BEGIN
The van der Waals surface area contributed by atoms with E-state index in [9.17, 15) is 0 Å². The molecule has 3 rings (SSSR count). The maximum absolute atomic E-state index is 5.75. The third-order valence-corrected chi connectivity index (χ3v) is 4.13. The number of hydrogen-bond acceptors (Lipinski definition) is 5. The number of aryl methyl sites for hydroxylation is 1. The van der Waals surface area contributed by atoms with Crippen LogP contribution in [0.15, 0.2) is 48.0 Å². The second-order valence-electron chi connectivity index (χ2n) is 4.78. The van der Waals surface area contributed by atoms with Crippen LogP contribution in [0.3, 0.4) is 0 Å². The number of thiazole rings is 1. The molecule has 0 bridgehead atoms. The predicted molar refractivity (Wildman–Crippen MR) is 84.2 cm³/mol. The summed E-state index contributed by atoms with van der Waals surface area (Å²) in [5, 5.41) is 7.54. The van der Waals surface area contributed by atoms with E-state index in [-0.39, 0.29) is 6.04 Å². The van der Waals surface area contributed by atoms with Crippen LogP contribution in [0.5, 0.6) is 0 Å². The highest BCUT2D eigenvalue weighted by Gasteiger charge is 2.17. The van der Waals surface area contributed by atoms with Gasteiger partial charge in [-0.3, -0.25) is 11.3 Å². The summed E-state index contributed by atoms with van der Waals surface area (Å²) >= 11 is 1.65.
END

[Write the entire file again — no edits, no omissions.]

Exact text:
The van der Waals surface area contributed by atoms with E-state index in [9.17, 15) is 0 Å². The molecule has 3 rings (SSSR count). The maximum absolute atomic E-state index is 5.75. The third-order valence-corrected chi connectivity index (χ3v) is 4.13. The number of hydrogen-bond acceptors (Lipinski definition) is 5. The number of aryl methyl sites for hydroxylation is 1. The van der Waals surface area contributed by atoms with Crippen LogP contribution in [0.15, 0.2) is 48.0 Å². The second-order valence-electron chi connectivity index (χ2n) is 4.78. The van der Waals surface area contributed by atoms with Crippen LogP contribution in [0.3, 0.4) is 0 Å². The number of thiazole rings is 1. The molecule has 0 bridgehead atoms. The predicted molar refractivity (Wildman–Crippen MR) is 84.2 cm³/mol. The summed E-state index contributed by atoms with van der Waals surface area (Å²) in [5, 5.41) is 7.54. The van der Waals surface area contributed by atoms with E-state index in [-0.39, 0.29) is 6.04 Å². The van der Waals surface area contributed by atoms with Crippen LogP contribution in [0.5, 0.6) is 0 Å². The highest BCUT2D eigenvalue weighted by Gasteiger charge is 2.17. The van der Waals surface area contributed by atoms with Gasteiger partial charge in [-0.3, -0.25) is 11.3 Å². The summed E-state index contributed by atoms with van der Waals surface area (Å²) >= 11 is 1.65.